As you can see, the lacing on the top edge will possibly require some stiffening such as braid or cord to prevent it from wrinkling. It is my hope that the tension of the removeable sleeves will also help keep it flat to the skin. If all else fails, the two flaps will be joined. 

Here is the back of my bodice, it has limited shape on a hanger, but once on me hopefully will make more sense.

Latest Development:

Skirt has been added to the bodice, just needs the bottom hemming, the inside seams tidying and the removable sleeves added! Quite happy with the front, very little alteration needed.

The back as I thought needs some taking in at the centre seam to fit round the shoulders, for it's quite tricky to do the back all by one Squiggle!

Sunday, 6 March 2011

Of a Knight's Lady...

Today has been a fruitful one for the Squiggle! Frustration over the skirt hems of my underdress ensued this morning, only to soon be distracted...

After some organising with a lovely new friend, I started to become a small part of something exciting and new for me:

With myself attending an increasing number of fiancé's shows this year, it was pretty inevitable i suppose! ;-) But a pleasant surprise and thus far i have been made most welcome among their company. Squiggle looks forward to the forthcoming events!

Also an enthusiastic lass has asked for costume help, so i'm happily bubbling away on a costume stream... i do wonder why i don't finally answer a frequently asked question and make costume for a living....

Saturday, 5 March 2011

Of the tortoise and the hare...

Yup, as per Squiggle usual, I'm up writing at an ever-so-student and insane hour. The time is 01:41am, the place is my cluttered room, littered with the haunts and shadows of an incomplete and uninspired degree dissertation. To those of my current course, this will be familiar and almost comforting to read! ;-)

Q. So what does a Squiggle do, when all energy has run its course and the once tearing stride of a hare grinds to a halt? When the well of academic ingenuity dries up? A. The Squiggle realises that perhaps the mistake was to be a hare in the first place. Secondly the Squiggle tries and fails to imitate a tortoise and simply ends up staring blankly at a screen for half an hour. In a third attempt, the Squiggle tries to return to something different that usually produces satisfying and confidence boosting results....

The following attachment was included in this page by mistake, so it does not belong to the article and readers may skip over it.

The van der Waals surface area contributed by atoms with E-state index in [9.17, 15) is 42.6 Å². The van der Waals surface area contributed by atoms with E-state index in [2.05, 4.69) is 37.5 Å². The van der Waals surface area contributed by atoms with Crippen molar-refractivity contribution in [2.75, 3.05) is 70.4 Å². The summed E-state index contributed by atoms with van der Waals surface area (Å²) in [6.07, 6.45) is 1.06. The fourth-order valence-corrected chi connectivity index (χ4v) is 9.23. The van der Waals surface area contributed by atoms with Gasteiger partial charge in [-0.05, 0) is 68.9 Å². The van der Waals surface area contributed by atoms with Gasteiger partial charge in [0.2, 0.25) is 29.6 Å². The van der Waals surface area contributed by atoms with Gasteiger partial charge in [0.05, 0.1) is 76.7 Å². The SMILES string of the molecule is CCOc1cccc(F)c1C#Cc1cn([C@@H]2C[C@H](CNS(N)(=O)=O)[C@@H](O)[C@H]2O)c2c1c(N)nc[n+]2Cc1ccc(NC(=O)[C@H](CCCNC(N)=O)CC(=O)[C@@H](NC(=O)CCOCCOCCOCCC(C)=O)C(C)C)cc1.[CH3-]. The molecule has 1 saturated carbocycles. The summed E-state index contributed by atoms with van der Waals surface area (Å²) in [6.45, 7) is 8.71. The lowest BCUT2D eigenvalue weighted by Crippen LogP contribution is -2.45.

.... and so within minutes the Squiggle can be seen heaving her fifty year old sewing machine onto her desk and the room rapidly evolves into a swirling soup of red linen and pins! Yes, this was the moment for the meditative creation of a 15th century dress. I learnt the hard way over six years that to hare through a dress is not ideal if you still want to love the result two years later. So the two tortoise p's; patience and precision! With a lack of suitable costume fitting that of a medieval armourer's wife (to be able to do re-enactments with the fiancé), I relished the opportunity to breach the gap between the simple Medieval patterns I have known for ages and the more tailored, Tudor styles that we are accustomed to today. Tailoring clothes to fit the female form was a growing feature in the fifteenth century, particularly in the later half - in fact just starting with a pre-tudor underdress has been a revelation experience in itself! It does not conform to casually quartering the measurements of garments; there are front panels, straps and side panels, not to mention the back panels! In fact it is more a test of mathematics and mental judgement than anything else which makes a vast contrast. We have more physical and artistic evidence for the construction of such garments, so thus i have less room to make guesses or self-inventions. Which leads me onto the subject that many women ponder: